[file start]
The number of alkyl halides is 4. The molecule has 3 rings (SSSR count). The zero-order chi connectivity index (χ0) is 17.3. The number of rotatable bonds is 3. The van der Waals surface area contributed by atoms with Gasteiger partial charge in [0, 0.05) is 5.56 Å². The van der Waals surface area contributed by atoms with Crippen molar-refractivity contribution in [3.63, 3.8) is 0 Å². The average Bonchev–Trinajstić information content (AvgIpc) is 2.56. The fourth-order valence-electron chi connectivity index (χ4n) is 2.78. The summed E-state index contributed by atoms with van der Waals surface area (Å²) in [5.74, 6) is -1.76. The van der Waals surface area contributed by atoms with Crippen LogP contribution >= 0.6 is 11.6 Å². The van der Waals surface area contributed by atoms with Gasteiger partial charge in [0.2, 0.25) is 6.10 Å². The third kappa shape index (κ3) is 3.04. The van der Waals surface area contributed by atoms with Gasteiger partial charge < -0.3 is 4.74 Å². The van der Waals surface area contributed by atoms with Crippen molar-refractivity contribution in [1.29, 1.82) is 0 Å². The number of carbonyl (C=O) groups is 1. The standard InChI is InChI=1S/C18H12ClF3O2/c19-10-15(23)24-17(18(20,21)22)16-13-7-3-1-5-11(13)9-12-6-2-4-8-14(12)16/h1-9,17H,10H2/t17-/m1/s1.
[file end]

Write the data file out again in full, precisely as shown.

The number of alkyl halides is 4. The molecule has 3 rings (SSSR count). The zero-order chi connectivity index (χ0) is 17.3. The number of rotatable bonds is 3. The van der Waals surface area contributed by atoms with Gasteiger partial charge in [0, 0.05) is 5.56 Å². The van der Waals surface area contributed by atoms with Crippen molar-refractivity contribution in [3.63, 3.8) is 0 Å². The average Bonchev–Trinajstić information content (AvgIpc) is 2.56. The fourth-order valence-electron chi connectivity index (χ4n) is 2.78. The summed E-state index contributed by atoms with van der Waals surface area (Å²) in [5.74, 6) is -1.76. The van der Waals surface area contributed by atoms with Crippen LogP contribution >= 0.6 is 11.6 Å². The van der Waals surface area contributed by atoms with Gasteiger partial charge in [0.2, 0.25) is 6.10 Å². The third kappa shape index (κ3) is 3.04. The van der Waals surface area contributed by atoms with Gasteiger partial charge < -0.3 is 4.74 Å². The van der Waals surface area contributed by atoms with Crippen molar-refractivity contribution in [1.29, 1.82) is 0 Å². The number of carbonyl (C=O) groups is 1. The standard InChI is InChI=1S/C18H12ClF3O2/c19-10-15(23)24-17(18(20,21)22)16-13-7-3-1-5-11(13)9-12-6-2-4-8-14(12)16/h1-9,17H,10H2/t17-/m1/s1.